Berlin’s world famous nightlife recreated in Outback Queensland town

Berlin’s world famous nightlife recreated in Outback Queensland town

22 October, 2015. 8:45

ERROL PARKER | Editor-at-large | Contact

ALTHOUGH OFFICIALLY BANNED in 2007, smoking in bars, cafes and restaurants is still permitted albeit tolerated in nearly every public space in Berlin. In addition to this mind-bending reality faced by hundreds of bemused travellers everyday, patrons are also given a long leash when it comes to where they consume booze and cigarettes, with some reporting that it’s not even frowned upon to binge on life while using public transport.

Unfortunately, Berlin seems like the only place in the developed world where this is possible – unless, of course, you’re prepared to travel to Outback Queensland.

Jack Campbell has been the manager of the Betoota Hotel for nearly a decade and he’s locally infamous for turning a blind eye to anti-fun government legislation.

“The only cop in Betoota happens to be a serious durrie head,” said Campbell. “We used to follow the rules and whatnot until he started smoking at the bar. After that, it was open season on punching ciggies inside.”

pilot betoota
Rather than get a taxi home from the fabled Betoota Hotel, some have tried to taxi their own aircraft home in the past… to the chagrin of local authorities. PHOTO: Supplied.

The two-century old Betoota Hotel is quickly becoming a destination for those who crave the Berlin lifestyle, but don’t have the time or money to travel to the other side of the world. Mayor Keith Carton says that a lot of freedoms enjoyed by everyday Betootans come from a combination of both their seemingly social isolation and general knock-about attitude when it comes to the government.

“Take it from me, if you ever find yourself in Betoota, don’t be afraid to light up or sink a tin wherever you are,” said Councillor Carton. “My local government and I don’t take any shit from those Roma Street cowboys down in Brisbane. Trust me, come to Betoota and you can do anything you want – aside from breaking real laws,”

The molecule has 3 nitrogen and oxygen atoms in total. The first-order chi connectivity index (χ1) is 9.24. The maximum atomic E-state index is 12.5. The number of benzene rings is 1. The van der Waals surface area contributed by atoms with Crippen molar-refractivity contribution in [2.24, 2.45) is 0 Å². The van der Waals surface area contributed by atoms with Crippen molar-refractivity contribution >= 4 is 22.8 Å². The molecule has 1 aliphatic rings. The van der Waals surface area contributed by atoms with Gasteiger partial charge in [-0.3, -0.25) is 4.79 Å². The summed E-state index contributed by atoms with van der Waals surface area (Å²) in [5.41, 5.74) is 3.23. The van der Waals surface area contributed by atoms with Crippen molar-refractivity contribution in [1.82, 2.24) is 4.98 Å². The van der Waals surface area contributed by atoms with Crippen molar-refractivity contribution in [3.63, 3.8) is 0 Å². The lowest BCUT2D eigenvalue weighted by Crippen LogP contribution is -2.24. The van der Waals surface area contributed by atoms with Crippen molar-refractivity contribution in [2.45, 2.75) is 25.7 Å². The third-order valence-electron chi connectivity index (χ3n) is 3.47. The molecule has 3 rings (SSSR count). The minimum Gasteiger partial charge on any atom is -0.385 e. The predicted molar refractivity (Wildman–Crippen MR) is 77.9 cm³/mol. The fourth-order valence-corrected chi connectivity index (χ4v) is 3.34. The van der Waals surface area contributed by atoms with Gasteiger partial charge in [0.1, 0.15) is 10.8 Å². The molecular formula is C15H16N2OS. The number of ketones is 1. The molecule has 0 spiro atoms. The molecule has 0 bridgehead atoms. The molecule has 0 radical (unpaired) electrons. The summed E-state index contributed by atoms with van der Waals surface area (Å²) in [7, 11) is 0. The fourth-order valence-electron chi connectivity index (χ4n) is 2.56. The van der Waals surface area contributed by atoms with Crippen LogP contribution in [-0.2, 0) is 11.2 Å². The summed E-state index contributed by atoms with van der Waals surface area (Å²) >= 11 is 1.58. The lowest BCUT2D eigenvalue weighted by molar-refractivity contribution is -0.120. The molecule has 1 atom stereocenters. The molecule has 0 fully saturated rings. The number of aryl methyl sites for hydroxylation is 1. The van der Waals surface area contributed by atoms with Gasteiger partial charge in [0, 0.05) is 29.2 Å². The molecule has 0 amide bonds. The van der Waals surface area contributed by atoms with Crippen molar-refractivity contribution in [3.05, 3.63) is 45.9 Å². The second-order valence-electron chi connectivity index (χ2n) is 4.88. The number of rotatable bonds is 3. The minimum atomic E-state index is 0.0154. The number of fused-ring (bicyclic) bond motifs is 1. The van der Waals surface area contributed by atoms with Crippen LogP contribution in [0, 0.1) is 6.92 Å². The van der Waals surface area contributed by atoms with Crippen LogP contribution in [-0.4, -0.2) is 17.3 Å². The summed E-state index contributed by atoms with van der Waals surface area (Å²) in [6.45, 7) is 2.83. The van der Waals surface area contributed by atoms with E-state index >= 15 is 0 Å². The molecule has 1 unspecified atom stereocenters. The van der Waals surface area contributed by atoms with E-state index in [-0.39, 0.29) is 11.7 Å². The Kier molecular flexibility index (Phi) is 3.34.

“I invite you to enjoy a cigarette in the council chambers if you want. Tours start a 10 every day.”

Every business in the desert capital also moonlights as a licensed premises whereby alcoholic drinks and tobacco products are available at all times of the day and night, regardless of what the law books say.

“I reckon the Betoota Gaslight Pharmacy on the main drag would be the only chemist in the free world where you can by a pack of smokes and a six pack of black rats,” said Carton. “We only sell reds in Betoota so we don’t have any pretend smokers here.”

Drinking is also permitted on the Betoota North Camel Train service, with the southern line expected to loosen up before the end of the year. Smoking is only available on selected routes with camels that don’t balk at the sound of a lighter.

Betoota has often been the favoured destination for the hip youth, with these chic pastoralists showing off their cutters during a day of sensible drinking back in 1967. PHOTO: Supplied.

Bernard Simpson left his droll existence in Melbourne’s trendy Bruswick area for the hazy lights and endless drizzle of Berlin late last year. He only returned home when his 6-month visa ran out this month.

“I know my friends are tired of hearing about it [laughs] but there’s no place on Earth like Berlin,” he said. “But now I have a job and responsibilities, something that people in that city don’t have.”

Simpson said he plans to visit Betoota before Christmas after learning about the idilic destination on an episode of Queensland Weekender. Dorian said the laid back lifestyle, mild anti-government sentiment and fierce hatred of yuppies has drawn him in.

“Well I’ve been doing my reading on the place. Keybanging your car sounds like it’s a popular pass time so I’ve been practicing with dad’s Lexus,” he said. “But I can’t wait to escape the pointless restrictions of the world in Betoota. It’s the model of what the rest of the country should be like. Don’t let a small bunch of morons dictate government policy and in turn, our lives.”

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